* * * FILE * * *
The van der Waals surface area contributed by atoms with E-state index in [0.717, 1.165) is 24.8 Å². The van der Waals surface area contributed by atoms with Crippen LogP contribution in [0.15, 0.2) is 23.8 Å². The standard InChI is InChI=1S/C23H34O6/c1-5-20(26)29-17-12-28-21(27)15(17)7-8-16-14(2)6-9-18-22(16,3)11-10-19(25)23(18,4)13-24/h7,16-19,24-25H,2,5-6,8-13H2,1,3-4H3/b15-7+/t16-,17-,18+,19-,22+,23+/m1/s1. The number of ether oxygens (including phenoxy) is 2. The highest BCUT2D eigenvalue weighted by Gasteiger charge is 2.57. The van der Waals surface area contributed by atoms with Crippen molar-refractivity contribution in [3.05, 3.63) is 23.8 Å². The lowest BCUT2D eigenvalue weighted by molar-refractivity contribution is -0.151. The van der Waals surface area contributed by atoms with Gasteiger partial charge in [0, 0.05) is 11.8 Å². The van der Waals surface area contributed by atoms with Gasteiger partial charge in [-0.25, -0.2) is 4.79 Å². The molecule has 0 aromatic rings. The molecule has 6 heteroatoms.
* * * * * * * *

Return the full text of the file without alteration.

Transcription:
The van der Waals surface area contributed by atoms with E-state index in [0.717, 1.165) is 24.8 Å². The van der Waals surface area contributed by atoms with Crippen LogP contribution in [0.15, 0.2) is 23.8 Å². The standard InChI is InChI=1S/C23H34O6/c1-5-20(26)29-17-12-28-21(27)15(17)7-8-16-14(2)6-9-18-22(16,3)11-10-19(25)23(18,4)13-24/h7,16-19,24-25H,2,5-6,8-13H2,1,3-4H3/b15-7+/t16-,17-,18+,19-,22+,23+/m1/s1. The number of ether oxygens (including phenoxy) is 2. The highest BCUT2D eigenvalue weighted by Gasteiger charge is 2.57. The van der Waals surface area contributed by atoms with Crippen molar-refractivity contribution in [3.05, 3.63) is 23.8 Å². The lowest BCUT2D eigenvalue weighted by molar-refractivity contribution is -0.151. The van der Waals surface area contributed by atoms with Gasteiger partial charge in [0, 0.05) is 11.8 Å². The van der Waals surface area contributed by atoms with Gasteiger partial charge in [-0.25, -0.2) is 4.79 Å². The molecule has 0 aromatic rings. The molecule has 6 heteroatoms.